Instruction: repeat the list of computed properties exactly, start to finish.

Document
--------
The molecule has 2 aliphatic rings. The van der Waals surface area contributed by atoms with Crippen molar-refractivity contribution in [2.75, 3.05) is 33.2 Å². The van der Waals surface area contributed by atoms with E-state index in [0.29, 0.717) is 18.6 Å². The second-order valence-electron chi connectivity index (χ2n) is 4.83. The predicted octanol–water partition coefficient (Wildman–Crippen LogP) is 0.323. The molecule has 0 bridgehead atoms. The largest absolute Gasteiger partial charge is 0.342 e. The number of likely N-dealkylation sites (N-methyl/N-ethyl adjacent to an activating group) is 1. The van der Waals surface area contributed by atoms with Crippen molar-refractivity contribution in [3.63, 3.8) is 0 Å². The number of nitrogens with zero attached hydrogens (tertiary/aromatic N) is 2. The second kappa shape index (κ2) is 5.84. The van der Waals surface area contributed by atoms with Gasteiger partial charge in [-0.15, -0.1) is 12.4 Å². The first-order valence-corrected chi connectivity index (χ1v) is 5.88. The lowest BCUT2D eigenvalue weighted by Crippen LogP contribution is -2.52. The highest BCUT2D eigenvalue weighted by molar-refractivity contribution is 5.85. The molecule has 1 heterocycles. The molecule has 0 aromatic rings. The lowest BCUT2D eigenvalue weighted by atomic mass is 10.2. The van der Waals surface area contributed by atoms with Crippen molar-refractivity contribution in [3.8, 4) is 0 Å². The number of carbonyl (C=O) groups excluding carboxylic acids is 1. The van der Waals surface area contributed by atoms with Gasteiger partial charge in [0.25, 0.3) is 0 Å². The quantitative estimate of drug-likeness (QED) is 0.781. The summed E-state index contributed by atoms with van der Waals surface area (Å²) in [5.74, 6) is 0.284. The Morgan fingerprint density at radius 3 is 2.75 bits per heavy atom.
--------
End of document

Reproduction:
The molecule has 2 aliphatic rings. The van der Waals surface area contributed by atoms with Crippen molar-refractivity contribution in [2.75, 3.05) is 33.2 Å². The van der Waals surface area contributed by atoms with E-state index in [0.29, 0.717) is 18.6 Å². The second-order valence-electron chi connectivity index (χ2n) is 4.83. The predicted octanol–water partition coefficient (Wildman–Crippen LogP) is 0.323. The molecule has 0 bridgehead atoms. The largest absolute Gasteiger partial charge is 0.342 e. The number of likely N-dealkylation sites (N-methyl/N-ethyl adjacent to an activating group) is 1. The van der Waals surface area contributed by atoms with Crippen molar-refractivity contribution in [3.63, 3.8) is 0 Å². The number of nitrogens with zero attached hydrogens (tertiary/aromatic N) is 2. The second kappa shape index (κ2) is 5.84. The van der Waals surface area contributed by atoms with Gasteiger partial charge in [-0.15, -0.1) is 12.4 Å². The first-order valence-corrected chi connectivity index (χ1v) is 5.88. The lowest BCUT2D eigenvalue weighted by Crippen LogP contribution is -2.52. The highest BCUT2D eigenvalue weighted by molar-refractivity contribution is 5.85. The molecule has 1 heterocycles. The molecule has 0 aromatic rings. The lowest BCUT2D eigenvalue weighted by atomic mass is 10.2. The van der Waals surface area contributed by atoms with Crippen molar-refractivity contribution in [3.8, 4) is 0 Å². The number of carbonyl (C=O) groups excluding carboxylic acids is 1. The van der Waals surface area contributed by atoms with Gasteiger partial charge in [0.25, 0.3) is 0 Å². The quantitative estimate of drug-likeness (QED) is 0.781. The summed E-state index contributed by atoms with van der Waals surface area (Å²) in [5.74, 6) is 0.284. The Morgan fingerprint density at radius 3 is 2.75 bits per heavy atom.